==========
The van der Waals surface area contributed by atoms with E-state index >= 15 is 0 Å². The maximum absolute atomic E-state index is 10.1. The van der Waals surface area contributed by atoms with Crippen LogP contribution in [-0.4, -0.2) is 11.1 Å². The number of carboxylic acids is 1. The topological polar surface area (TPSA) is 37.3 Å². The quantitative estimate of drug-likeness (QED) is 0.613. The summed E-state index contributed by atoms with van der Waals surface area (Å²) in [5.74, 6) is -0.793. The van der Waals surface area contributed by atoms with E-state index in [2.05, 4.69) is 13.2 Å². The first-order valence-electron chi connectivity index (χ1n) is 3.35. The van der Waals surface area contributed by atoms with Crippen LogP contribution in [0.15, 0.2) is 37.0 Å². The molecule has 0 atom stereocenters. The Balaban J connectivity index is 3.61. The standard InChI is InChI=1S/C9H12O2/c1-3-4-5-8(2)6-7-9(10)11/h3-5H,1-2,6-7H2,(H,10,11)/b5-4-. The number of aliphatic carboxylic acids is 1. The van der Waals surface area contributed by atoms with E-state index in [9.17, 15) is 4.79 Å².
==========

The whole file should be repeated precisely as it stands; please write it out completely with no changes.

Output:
The van der Waals surface area contributed by atoms with E-state index >= 15 is 0 Å². The maximum absolute atomic E-state index is 10.1. The van der Waals surface area contributed by atoms with Crippen LogP contribution in [-0.4, -0.2) is 11.1 Å². The number of carboxylic acids is 1. The topological polar surface area (TPSA) is 37.3 Å². The quantitative estimate of drug-likeness (QED) is 0.613. The summed E-state index contributed by atoms with van der Waals surface area (Å²) in [5.74, 6) is -0.793. The van der Waals surface area contributed by atoms with E-state index in [2.05, 4.69) is 13.2 Å². The first-order valence-electron chi connectivity index (χ1n) is 3.35. The van der Waals surface area contributed by atoms with Crippen LogP contribution in [0.15, 0.2) is 37.0 Å². The molecule has 0 atom stereocenters. The Balaban J connectivity index is 3.61. The standard InChI is InChI=1S/C9H12O2/c1-3-4-5-8(2)6-7-9(10)11/h3-5H,1-2,6-7H2,(H,10,11)/b5-4-. The number of aliphatic carboxylic acids is 1. The van der Waals surface area contributed by atoms with E-state index in [9.17, 15) is 4.79 Å².